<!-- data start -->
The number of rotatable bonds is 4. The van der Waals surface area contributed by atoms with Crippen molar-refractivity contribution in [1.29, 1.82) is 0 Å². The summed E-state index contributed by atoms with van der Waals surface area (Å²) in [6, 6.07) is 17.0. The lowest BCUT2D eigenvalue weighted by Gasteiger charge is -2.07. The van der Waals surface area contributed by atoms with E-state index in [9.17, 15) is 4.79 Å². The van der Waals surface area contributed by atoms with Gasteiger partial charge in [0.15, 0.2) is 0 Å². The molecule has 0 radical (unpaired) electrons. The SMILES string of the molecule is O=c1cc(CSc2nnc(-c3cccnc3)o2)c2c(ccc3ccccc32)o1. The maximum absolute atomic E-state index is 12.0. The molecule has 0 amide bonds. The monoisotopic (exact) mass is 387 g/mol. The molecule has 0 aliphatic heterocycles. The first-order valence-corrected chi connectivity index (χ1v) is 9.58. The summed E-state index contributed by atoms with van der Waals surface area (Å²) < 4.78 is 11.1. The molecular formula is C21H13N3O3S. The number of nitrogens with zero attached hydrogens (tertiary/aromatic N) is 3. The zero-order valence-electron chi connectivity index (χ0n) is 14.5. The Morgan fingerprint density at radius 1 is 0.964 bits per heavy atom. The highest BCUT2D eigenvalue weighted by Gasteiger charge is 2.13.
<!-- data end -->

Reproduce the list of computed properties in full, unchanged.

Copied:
The number of rotatable bonds is 4. The van der Waals surface area contributed by atoms with Crippen molar-refractivity contribution in [1.29, 1.82) is 0 Å². The summed E-state index contributed by atoms with van der Waals surface area (Å²) in [6, 6.07) is 17.0. The lowest BCUT2D eigenvalue weighted by Gasteiger charge is -2.07. The van der Waals surface area contributed by atoms with E-state index in [9.17, 15) is 4.79 Å². The van der Waals surface area contributed by atoms with Gasteiger partial charge in [0.15, 0.2) is 0 Å². The molecule has 0 radical (unpaired) electrons. The SMILES string of the molecule is O=c1cc(CSc2nnc(-c3cccnc3)o2)c2c(ccc3ccccc32)o1. The maximum absolute atomic E-state index is 12.0. The molecule has 0 amide bonds. The monoisotopic (exact) mass is 387 g/mol. The molecule has 0 aliphatic heterocycles. The first-order valence-corrected chi connectivity index (χ1v) is 9.58. The summed E-state index contributed by atoms with van der Waals surface area (Å²) < 4.78 is 11.1. The molecular formula is C21H13N3O3S. The number of nitrogens with zero attached hydrogens (tertiary/aromatic N) is 3. The zero-order valence-electron chi connectivity index (χ0n) is 14.5. The Morgan fingerprint density at radius 1 is 0.964 bits per heavy atom. The highest BCUT2D eigenvalue weighted by Gasteiger charge is 2.13.